Then came the amusing, often endearing and always memorable “The Andy Griffith Show,” which punctuated my early teens in the 1960s.
Later in journalism school, I was assigned to write a mock obituary about a living person. I chose Andy Griffith, and during research of his biographical information, I marveled at his accomplishments beginning at UNC. I read one obscure anecdote of Andy Griffith, the heavy sleeper. He lived in a dormitory along Franklin Street. When others went to breakfast in a downtown cafeteria on Franklin Street, Andy slept.
But by previous arrangement, a friend later en route to class would give a tug on a string dropped from an upstairs window. The string was attached to one of Griffith’s big toes. The tug would awaken him, telling him he had only a few minutes to get to class. There was no mention of the success of this plan or how many times they attempted it.
As we aged, the occasional rerun of “The Andy Griffith Show” would warm our hearts. One particular favorite, “Dogs, Dogs, Dogs,” featured a number of dogs who had befriended Opie, who took them to the courthouse. We watched the episode with a college-age niece, enjoying every minute. Trying to solve the problem of what to do with the dogs, Barney took them to a spacious field near town.
Later, in a poignant and amusing scene, Barney tried to convince Opie that the dogs would be OK, even with an ever-strengthening thunderstorm. “Dogs take care of their own,” Barney said. “They are not like giraffes; giraffes are selfish, always looking after number one.” Barney and Andy ultimately retrieved the dogs from the storm.
Months later in discussing a relationship spat, our niece blurted out, “Am I being a giraffe (selfish) about this?” Thanks to the episode of the Griffith Show, we immediately knew her meaning.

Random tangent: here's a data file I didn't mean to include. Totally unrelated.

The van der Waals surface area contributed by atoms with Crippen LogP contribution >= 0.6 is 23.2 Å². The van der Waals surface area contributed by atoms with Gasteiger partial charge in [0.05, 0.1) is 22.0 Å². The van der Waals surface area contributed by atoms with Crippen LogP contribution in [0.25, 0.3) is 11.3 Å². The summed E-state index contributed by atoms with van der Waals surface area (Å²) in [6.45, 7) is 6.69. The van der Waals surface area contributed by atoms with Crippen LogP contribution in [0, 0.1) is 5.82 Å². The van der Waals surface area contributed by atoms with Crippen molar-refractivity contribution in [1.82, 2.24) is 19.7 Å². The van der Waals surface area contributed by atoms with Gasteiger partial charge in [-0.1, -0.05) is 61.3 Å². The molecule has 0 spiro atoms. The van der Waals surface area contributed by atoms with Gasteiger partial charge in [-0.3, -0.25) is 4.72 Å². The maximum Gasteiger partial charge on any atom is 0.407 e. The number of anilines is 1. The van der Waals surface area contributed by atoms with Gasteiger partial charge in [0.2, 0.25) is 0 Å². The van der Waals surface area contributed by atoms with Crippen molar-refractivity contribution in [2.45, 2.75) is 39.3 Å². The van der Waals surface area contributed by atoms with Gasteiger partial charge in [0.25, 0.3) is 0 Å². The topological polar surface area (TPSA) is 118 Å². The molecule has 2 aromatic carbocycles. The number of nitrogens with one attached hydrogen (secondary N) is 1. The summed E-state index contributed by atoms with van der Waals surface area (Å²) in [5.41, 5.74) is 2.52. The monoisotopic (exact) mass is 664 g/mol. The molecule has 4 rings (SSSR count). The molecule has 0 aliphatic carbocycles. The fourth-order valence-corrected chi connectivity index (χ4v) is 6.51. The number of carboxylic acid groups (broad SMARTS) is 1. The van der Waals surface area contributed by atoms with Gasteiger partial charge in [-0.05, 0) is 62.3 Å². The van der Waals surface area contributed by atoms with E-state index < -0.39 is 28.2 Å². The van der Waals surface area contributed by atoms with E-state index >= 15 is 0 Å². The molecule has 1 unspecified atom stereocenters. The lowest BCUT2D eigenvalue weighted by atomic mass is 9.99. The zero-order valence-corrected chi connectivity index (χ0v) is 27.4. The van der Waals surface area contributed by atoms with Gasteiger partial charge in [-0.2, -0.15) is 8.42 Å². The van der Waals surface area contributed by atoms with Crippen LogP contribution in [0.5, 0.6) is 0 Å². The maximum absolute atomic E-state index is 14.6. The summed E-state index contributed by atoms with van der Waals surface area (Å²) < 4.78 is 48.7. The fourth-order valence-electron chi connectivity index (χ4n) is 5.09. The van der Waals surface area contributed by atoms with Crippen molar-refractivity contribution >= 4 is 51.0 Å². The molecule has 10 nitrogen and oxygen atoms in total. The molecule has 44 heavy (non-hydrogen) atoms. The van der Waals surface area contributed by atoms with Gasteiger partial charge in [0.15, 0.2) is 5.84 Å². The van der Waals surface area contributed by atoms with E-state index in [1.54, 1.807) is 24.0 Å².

As with his show, Andy Samuel Griffith (his legal name) leaves us with so much, but, in a manner of speaking, he is the cousin or uncle who came to visit and stayed. Much to our delight.Dan Leigh The author is a former writer for the Chapel Hill News.Draining experience
Recently the sewage line on St. Thomas Drive in Colony Lake became stuffed up with sludge and had to be reamed out. The force of the reaming caused black sludge to come up through the drains in my eldest daughter’s house and exploded the garbage disposal. It was torn from its moorings and damaged the microwave.
The sludge invaded the kitchen and damaged the cupboards under the sink. It blackened the stovetop, the bathrooms and the floors. The house smelled of sewage. My daughter drove down from New Jersey and arrived here at one o’clock in the morning.
The Roto Rooter man came and said the line from the garden into the house was clear of roots. Although OWASA does not usually take responsibility for this kind of damage caused by unplugging a blocked pipe, an OWASA representative appeared to assess the damage. He inspected the damaged kitchen and bathrooms.
The Roto Rooter man repaired the kitchen and installed a new disposal. The insurance adjuster arrived promptly, and after seeing the damaged house and the blackened kitchen and bathrooms gave her a fair estimate as to cost of the repairs.
I telephoned our mayor, Mr. Kleinschdmit. He was very cordial and telephoned OWASA, which sent the man out to assess the damage.
Last evening I drove my car the three blocks to my daughter’s house. It looked cleaned up, and the table was set for us with china, a lace tablecloth and pretty glasses.
We enjoyed a peaceful dinner together. It was a potluck affair, as I supplied part of it and my daughter did the cooking.
She wants to express her appreciation to all of those people in Chapel Hill who helped her turn a nightmare into a happier experience. As we enjoyed our meal we both felt very grateful to those citizens of Chapel Hill who have helped her.Ariana Mangum Chapel Hill